Neuroscientists from Stanford University have just made history by successfully converting brain activity related to handwriting into actual text in real-time. The team, working together with the BrainGate consortium, achieved the feat thanks to a new brain-computer interface (BCI) that could revolutionize current technologies that enable people with disabilities to communicate.
The process involved two implanted arrays of electrodes with the capacity to monitor the electrical activity of approximately 200 neurons in the brain’s motor cortex — the region controlling hand movement. Even when a patient cannot move their limbs due to a spinal cord injury, the motor cortex still registers the same signals that it did before.
As part of the study, published in the journal Nature, the scientists implanted the electrodes into the brain of a 65-year-old quadriplegic male volunteer who had previously suffered a spinal cord injury. The participant was asked to imagine writing on a paper all 26 letters of the alphabet in lower case as well as a few symbols.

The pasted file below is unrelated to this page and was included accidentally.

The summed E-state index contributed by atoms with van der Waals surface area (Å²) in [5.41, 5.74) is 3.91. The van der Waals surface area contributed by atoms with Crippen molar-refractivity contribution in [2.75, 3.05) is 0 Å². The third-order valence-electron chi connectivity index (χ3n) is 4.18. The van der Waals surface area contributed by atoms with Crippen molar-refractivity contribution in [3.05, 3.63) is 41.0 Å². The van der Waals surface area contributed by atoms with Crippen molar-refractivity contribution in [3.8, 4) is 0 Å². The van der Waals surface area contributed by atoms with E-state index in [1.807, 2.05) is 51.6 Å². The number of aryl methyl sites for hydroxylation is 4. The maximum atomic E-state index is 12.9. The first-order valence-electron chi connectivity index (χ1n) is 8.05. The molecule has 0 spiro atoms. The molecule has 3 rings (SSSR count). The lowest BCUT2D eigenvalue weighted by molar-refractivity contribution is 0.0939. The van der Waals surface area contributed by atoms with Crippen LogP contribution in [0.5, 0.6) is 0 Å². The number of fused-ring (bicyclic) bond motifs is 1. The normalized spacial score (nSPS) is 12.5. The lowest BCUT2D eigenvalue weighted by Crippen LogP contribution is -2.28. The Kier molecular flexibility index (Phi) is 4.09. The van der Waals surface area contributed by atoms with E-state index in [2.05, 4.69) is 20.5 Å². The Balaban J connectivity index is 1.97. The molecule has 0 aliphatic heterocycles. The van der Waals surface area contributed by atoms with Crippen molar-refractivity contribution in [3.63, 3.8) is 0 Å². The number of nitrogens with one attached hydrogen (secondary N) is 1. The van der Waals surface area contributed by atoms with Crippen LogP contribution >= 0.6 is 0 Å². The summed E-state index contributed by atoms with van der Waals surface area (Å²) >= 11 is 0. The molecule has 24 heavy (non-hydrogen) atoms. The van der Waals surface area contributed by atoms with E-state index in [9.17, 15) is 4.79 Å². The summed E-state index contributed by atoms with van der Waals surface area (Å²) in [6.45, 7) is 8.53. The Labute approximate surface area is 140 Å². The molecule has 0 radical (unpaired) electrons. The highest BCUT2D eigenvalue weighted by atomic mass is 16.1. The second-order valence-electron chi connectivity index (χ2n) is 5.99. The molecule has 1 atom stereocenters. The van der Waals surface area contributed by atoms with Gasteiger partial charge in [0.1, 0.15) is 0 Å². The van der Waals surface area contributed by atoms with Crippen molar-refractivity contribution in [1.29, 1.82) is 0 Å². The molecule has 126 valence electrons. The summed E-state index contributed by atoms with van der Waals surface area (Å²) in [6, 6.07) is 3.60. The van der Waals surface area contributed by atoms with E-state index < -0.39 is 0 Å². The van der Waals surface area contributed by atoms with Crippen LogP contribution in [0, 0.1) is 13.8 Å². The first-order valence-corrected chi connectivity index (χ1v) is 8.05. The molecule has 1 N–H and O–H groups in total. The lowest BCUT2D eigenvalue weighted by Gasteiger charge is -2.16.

An algorithm in the computer established which patterns of brain activity corresponded to which letter and symbol, enabling it to identify the characters and display them on the screen. In this way, the man was able to type out complete sentences at a rate of about 90 characters per minute, breaking previous versions of the system.
The scientists are now working to test the technology with a volunteer who is not only paralyzed but has also lost the ability to speak. The team hopes that in the near future, similar BCI technology could welcome people suffering from motor impairments into the world of modern communications, including texting and mailing.
Image source: HHMI Howard Hughes Medical Institute